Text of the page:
With ##|n(\mathbf{R})\rangle## being the eigenstates of ##H|\mathbf{R} \rangle## of eigenvalue ##E_n(\mathbf{R})##, the task is to solve the Schroedinger equation ##i | \dot{\psi}(t) \rangle =...
If I plug the solution into the Schrodinger equation I get
$$(i \hbar \partial_t - H)\ket{\psi} = 0$$
Since I know that the zeroth-order expansion is lambda is already a solution I think this is equal to
$$(i \hbar \partial_t - H)e^{i\phi} e^{-i\gamma}\ket{\delta n} = 0$$
If now I carry on with...
Is there anyone out there who can help a newbie understand how to deal with Berry phase dipole moment data?
I ran a simulation to calculate dipole moments over time using the Berry phase method. The problem is that there are jumps in my data. There is an example at the end of this post (part...
I am trying to understand how is topology used to characterize materials. So I understand that to calculate the Berry phase you will parameterize your Hamiltonian and change this parameter in some way and return to the initial value. What I do not understand is what does this changing of...
Homework Statement :
Consider a Hamiltonian H[s ] that depends on a number of slowly varying parameters collectively called s(t). What is the effect on the Berry phase γn[C] for a given closed curve C, if H[s ] is replaced with f[s ] H[s ], where f[s ] is an arbitrary real numerical function of...
Hello.
In the following(p.2):
https://michaelberryphysics.files.wordpress.com/2013/07/berry187.pdf
Berry uses parallel transport on a sphere to showcase the (an)holonomy angle of a vector when it is parallel transported over a closed loop on the sphere.
A clearer illustration of this can be...
Hello,
Is the Berry connection compatible with the metric(covariant derivative of metric vanishes) in the same way that the Levi-Civita connection is compatible with the metric(as in Riemannanian Geometry and General Relativity)?
Also, does it have torsion? It must either have torsion or not be...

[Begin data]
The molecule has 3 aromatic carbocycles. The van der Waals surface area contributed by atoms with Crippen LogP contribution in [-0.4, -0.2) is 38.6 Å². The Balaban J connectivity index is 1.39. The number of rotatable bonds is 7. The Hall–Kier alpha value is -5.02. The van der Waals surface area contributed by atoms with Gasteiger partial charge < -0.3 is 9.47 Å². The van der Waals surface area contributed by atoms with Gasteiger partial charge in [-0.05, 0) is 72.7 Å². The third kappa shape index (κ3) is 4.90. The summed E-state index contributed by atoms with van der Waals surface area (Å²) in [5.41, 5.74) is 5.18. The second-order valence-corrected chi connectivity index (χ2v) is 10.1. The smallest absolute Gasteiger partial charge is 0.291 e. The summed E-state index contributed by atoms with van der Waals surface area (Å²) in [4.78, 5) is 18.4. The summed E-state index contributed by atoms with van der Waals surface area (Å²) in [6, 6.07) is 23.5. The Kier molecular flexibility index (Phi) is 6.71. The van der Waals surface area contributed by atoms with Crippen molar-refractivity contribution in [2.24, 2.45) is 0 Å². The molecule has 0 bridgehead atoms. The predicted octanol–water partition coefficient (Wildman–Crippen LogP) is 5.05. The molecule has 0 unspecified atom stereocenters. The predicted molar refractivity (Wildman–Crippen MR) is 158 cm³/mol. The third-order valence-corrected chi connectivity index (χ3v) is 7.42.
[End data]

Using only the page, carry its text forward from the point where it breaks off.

Hello!
I have learned Riemannian Geometry, so the only connection I have ever worked with is the Levi-Civita connection(covariant derivative of metric tensor vanishes and the Chrystoffel symbols are symmetric).
When performing a parallel transport with the L-C connection, angles and lengths are...
Let ##P## be a ##U(1)## principal bundle over base space ##M##.
In physics there are phenomenons related to a loop integration in ##M##, such as the Berry's phase
##\gamma = \oint_C A ##
where ##C(t)## is a loop in ##M##, and ##A## is the gauge potential (pull back of connection one-form of...
Homework Statement
Homework Equations
This is the way to solve when magnetic field B is arbitrary direction one.
The Attempt at a Solution
I got a eigenvalue of this Hamiltonian and eigenstates.
but i have no idea how to set a coordinate to value the gradient
In 2D, if we define exchange statistics in terms of the phase change of the wavefunction of two identical particles when there are exchanged via adiabatic transport (https://arxiv.org/abs/1610.09260), we would discover that this phase can be arbitrary due to the topology of relative...
Hi. I'm taking a look at some lectures by Charles Kane, and he uses this simple model of polyacetylene (1D chain of atoms with alternating bonds which give alternating hopping amplitudes) [view attached image].
There are two types of polyacetylene topologically inequivalent. They both give the...